We arrived at Merzouga at 4.30pm and boarded our next mode of transport – camels - as we were to spend a night in a desert camp.
The camel ride took about an hour and fifteen minutes. Our luggage was delivered to camp in a 4x4 and arrived shortly after us. Needless to say a shower was on the cards! Fortunately our Berber tent had an en-suite (so not quite the original Berber tent). The four course dinner was served outside, before we joined other folk, on a different tour, in an adjoining camp for Berber drumming around the fire, where Glyn joined in the dancing.
After breakfast we were back on our camels at 7.45 am for the return journey where Kamal and Mohamed were waiting. Our destination was Todgha (Todra) Gorges, but we were keen to stop at Erfoud, which is well known for fossil quarries which are a major industry in Erfoud. This comes about as 350 million years ago, when there was a single landmass – Pangea - the region around what is now Erfoud was part of the sea, and there are huge deposits of prehistoric sea creatures. Our visit to one of the fossil operations was very informative and we now have a little extra weight to pack in Ivor’s suitcase.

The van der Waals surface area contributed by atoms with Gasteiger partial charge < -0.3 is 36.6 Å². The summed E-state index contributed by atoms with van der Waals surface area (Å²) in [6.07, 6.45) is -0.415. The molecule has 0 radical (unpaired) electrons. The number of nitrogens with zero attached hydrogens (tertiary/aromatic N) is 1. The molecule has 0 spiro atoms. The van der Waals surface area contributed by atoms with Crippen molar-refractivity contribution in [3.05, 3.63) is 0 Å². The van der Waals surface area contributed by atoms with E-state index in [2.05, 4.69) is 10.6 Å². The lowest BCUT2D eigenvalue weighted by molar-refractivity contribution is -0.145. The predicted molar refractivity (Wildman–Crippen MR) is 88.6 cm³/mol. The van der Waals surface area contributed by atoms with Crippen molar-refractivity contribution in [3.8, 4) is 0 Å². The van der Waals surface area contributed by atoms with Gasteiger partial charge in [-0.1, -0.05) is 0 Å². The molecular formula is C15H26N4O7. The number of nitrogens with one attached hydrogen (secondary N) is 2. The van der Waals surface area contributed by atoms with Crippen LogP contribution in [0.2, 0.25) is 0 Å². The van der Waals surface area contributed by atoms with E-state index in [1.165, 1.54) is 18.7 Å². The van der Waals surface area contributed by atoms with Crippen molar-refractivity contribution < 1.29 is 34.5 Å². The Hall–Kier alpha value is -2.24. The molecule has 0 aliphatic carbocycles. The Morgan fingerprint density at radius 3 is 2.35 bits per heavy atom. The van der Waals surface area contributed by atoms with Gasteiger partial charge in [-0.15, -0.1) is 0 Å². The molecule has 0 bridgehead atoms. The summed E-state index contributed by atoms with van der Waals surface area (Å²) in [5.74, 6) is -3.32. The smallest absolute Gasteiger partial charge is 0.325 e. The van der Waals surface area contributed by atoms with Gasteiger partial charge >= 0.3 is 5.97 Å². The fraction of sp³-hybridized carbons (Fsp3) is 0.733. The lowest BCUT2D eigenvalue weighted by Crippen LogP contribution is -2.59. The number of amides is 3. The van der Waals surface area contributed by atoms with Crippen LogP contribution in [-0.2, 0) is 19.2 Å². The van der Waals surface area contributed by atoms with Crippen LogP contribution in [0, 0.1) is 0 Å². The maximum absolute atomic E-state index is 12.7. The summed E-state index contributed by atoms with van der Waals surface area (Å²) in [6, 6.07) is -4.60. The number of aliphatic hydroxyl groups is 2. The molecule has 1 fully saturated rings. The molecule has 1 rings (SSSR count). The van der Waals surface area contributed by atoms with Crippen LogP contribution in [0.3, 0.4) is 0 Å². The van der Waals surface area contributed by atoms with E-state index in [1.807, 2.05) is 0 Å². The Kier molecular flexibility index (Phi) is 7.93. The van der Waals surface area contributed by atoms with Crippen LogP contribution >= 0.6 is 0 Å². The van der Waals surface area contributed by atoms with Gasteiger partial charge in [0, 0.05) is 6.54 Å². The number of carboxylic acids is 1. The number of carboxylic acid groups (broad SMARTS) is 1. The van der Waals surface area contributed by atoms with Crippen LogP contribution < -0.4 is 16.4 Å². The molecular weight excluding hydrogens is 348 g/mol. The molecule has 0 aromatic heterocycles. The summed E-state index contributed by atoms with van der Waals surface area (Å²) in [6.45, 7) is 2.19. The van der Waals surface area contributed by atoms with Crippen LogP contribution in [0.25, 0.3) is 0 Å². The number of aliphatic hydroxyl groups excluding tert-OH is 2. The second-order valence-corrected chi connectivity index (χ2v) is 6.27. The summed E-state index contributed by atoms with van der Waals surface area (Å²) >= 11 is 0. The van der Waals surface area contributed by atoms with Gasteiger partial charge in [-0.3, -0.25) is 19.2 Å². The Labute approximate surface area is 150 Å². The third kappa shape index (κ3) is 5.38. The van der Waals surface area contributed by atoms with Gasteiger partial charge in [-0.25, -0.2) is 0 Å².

We arrived at Todgha Gorge early afternoon and walked through the canyons with walls towering 300 metres above us. The walls are so high that taking photographs from down below does not do justice.
Before arriving at the gorge we stopped at a shop in a small Berber village, and unbeknown to us, the stop was to dress us in Berber clothing for a photo with the Berber flag.
Again our hotel is excellent and we have been spoilt. We have had a few big days so dinner and a comfortable bed are most welcome.